A strong majority of companies surveyed for a recent IDC study expect to maintain or increase their IT spending in 2003, but those plans are tightly tied to worldwide economic stability, according to the research firm.
The survey covered around 1,000 chief information officers (CIOs) and chief executive officers (CEOs) in 12 countries throughout the U.S., Europe, and Asia/Pacific. Of those polled, 85 percent say they expect their IT budgets to either remain flat or grow in 2003 over last year.
But many organizations reported that they will revaluate their plans throughout the year and adjust spending in accordance with economic indicators and their confidence levels. Half of the CEOs polled cited low profits and a weak business climate as potential reasons to rein in IT spending, according to IDC.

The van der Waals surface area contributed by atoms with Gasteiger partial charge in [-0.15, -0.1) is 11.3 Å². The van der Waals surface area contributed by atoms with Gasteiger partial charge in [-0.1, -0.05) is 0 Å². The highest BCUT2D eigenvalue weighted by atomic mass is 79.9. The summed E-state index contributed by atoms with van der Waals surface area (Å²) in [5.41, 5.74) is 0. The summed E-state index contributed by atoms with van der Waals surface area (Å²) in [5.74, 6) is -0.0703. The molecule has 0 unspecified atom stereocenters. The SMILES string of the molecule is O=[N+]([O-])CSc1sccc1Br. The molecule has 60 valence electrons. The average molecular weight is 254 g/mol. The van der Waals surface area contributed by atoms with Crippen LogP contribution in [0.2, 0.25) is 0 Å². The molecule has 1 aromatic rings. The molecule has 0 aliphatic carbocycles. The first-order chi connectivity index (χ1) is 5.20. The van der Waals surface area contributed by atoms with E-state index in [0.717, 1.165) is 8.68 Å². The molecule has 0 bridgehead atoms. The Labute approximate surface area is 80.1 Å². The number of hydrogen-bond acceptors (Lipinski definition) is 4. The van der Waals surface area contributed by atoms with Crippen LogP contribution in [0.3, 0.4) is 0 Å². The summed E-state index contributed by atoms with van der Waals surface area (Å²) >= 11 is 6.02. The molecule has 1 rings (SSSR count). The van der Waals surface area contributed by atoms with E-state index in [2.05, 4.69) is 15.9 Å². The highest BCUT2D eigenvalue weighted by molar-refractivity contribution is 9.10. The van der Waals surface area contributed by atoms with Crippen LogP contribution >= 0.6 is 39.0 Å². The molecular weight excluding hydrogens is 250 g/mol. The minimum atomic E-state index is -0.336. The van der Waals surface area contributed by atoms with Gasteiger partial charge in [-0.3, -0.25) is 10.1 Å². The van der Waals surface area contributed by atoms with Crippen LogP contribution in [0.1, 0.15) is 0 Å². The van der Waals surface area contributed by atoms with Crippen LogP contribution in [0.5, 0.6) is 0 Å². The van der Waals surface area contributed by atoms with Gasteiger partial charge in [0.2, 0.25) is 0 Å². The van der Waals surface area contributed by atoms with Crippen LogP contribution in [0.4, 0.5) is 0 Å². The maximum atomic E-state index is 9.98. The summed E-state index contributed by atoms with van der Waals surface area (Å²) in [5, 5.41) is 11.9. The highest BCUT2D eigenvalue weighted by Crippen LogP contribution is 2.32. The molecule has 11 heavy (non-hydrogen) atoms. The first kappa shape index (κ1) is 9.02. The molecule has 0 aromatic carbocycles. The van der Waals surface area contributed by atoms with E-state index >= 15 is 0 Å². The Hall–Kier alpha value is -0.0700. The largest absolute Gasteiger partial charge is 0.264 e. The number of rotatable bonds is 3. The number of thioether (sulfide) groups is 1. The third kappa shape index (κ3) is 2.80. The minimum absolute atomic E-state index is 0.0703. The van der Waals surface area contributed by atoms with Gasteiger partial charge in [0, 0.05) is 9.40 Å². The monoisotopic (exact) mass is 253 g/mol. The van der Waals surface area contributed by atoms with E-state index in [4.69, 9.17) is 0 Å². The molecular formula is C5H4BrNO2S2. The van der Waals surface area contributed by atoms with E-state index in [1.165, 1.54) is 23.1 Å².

In 2002, "wild card factors" such WorldCom Inc.'s collapse and the possibility of a U.S. war against Iraq disrupted the IT market, said Stephen Minton, program director of IDC's Worldwide IT Markets practice. The outlook for 2003 remains shadowed by similar uncertainties, he said.
But organizations are hitting the limit on how long they can delay maintenance and upgrade spending. Cutbacks during the past two years have created a pent-up demand, according to Milton. IDC's study predicts that half of IT spending in 2003 will go toward routine infrastructure upgrades.
Vendors of storage hardware, PCs and network equipment are likely to see a sales surge because of demand for infrastructure equipment, IDC said in a summary of its study, titled "CEO Perspectives -- Global IT Spending Plans for 2003." But the benefits of that surge will be mixed, because price competition will continue to depress overall revenue in those sectors, IDC forecast.